Identity Crimes


Contact Information

Center for Identity Management
and Information Protection
Dr. Donald Rebovich,
Executive Director
Utica University
1600 Burrstone Road
Utica, NY 13502

Identity Crimes

What To Do If Your Identity Is Stolen

The following material is excerpted from Martin T. Biegelman’s book entitled Identity Theft Handbook: Detection, Prevention, and Security, Chapter 20 “Preventing Identity Theft: 21 Rules You Must Use” Rule 21. Published by John Wiley & Sons, Inc. and reprinted with their permission. Copyright © 2009 by John Wiley & Sons, Inc. All rights reserved.

If you learn that you have become a victim of identity theft, do the following:
  • Immediately contact the fraud departments of the three major credit bureaus (Equifax, Experian, and Trans Union) to let them know about your situation.

    TransUnion: 1-800-680-7289;; Fraud Victim Assistance Division, P.O. Box 6790, Fullerton, CA 92834-6790

    Equifax: 1-800-525-6285;; P.O. Box 740241, Atlanta, GA 30374-0241

    Experian: 1-888-EXPERIAN (397-3742);; P.O. Box 9532, Allen, TX 75013

    - Request these companies to place a fraud alert in your file as well as a credit freeze. For more information see step 18 under the “Prevention Methods” section entitled “Place Fraud Alerts.”

    - Order copies of your credit report from the three credit bureaus to determine the extent of your victimization.

    - Thoroughly review your report for fraudulent activity. Look for accounts opened and listed “inquiries.” The listed inquiry gives you an indication that there are opened or about to be opened accounts.

    - Contact those affected accounts for reporting. To protect yourself from fraud, close those accounts.

    - Contact your credit card companies and financial institutions to let them know about your situation. Order new cards and account numbers.
  • Several months later, request another credit report to confirm that the credit bureaus made the necessary corrections by removing the fraudulent accounts. This will also allow you to check if there is any other suspicious activity.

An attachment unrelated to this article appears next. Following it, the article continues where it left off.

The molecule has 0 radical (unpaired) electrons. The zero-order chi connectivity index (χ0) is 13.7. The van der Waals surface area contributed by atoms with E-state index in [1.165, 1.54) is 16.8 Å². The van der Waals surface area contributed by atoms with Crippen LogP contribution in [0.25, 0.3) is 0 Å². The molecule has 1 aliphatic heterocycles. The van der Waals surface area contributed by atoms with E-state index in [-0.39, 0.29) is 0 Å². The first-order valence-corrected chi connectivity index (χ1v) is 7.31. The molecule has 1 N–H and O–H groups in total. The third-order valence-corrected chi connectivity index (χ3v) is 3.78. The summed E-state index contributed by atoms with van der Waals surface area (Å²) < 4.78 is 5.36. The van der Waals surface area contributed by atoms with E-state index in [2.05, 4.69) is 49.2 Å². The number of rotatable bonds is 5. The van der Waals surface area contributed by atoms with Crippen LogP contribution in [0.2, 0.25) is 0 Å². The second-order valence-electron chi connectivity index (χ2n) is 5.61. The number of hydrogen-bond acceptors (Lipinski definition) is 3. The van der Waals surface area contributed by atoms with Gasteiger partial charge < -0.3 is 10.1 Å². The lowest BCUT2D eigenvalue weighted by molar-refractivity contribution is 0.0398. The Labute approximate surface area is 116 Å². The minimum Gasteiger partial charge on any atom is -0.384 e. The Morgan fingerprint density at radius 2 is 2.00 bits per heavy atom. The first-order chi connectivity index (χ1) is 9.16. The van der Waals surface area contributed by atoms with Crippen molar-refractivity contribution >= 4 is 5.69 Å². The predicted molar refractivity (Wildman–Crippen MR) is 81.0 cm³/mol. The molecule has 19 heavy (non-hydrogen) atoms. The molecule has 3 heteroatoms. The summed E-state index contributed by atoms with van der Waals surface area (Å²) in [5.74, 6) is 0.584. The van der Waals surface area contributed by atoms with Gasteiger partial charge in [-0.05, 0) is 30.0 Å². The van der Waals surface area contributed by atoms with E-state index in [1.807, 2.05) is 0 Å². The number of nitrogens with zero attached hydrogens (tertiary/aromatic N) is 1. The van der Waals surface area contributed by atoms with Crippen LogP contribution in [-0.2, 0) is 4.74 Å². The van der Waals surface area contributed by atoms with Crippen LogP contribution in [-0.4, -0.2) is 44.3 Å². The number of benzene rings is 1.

• Report the crime to the local police. This will establish the criminal activity and the facts. It is important that you obtain a copy of the report from the police because the credit bureaus, credit card companies, and other financial institutions will ask for a copy.
  • Make a report to the federal law enforcement agencies focused on identity theft crimes such as the U.S. Postal Inspection Service and the U. S. Secret Service.
  • File an identity theft complaint with the Federal Trade Commission (FTC) at Although the FTC does not conduct criminal investigations, it provides detailed information and assistance to victims to resolve financial and other problems resulting from victimization.
  • Take identity theft seriously, it is not enough to report the fraud by telephone because the representative of the financial institutions that you contacted may move from job to job, or some other situation may happen.
  • It is important to document the events in writing and to create a paper trail that you can refer to if necessary.
  • Do not assume that your job is done once you report the occurrence to law enforcement, your banks, credit card companies, and the major credit bureaus. You must continuously follow up, possibly for years, to ensure that your identity is not still being fraudulently used. It is your responsibility to monitor your accounts and history.
Other steps you should take:
  • Close the accounts that you know, or believe, have been tampered with or opened fraudulently. Contact the fraud department with the holder of the account and give them all pertinent information in writing. Follow-up to make sure accounts were closed and all actions were taken.
  • File a fraud report with the companies that have fraudulent accounts opened in your name.
  • Contact the Social Security Administration to determine if you will require a new Social Security number. More information can be found here
  • College students who have had the identification stolen should also contact the U.S. Department of Education for any college loans that may have been taken out with their identification. Additional information can be found here
Two other not-for-profit advocacy and assistance groups for victims are The Identity Theft Resource Center at and The Privacy Rights Clearinghouse at To obtain more information on identity theft, visit our Resources page.

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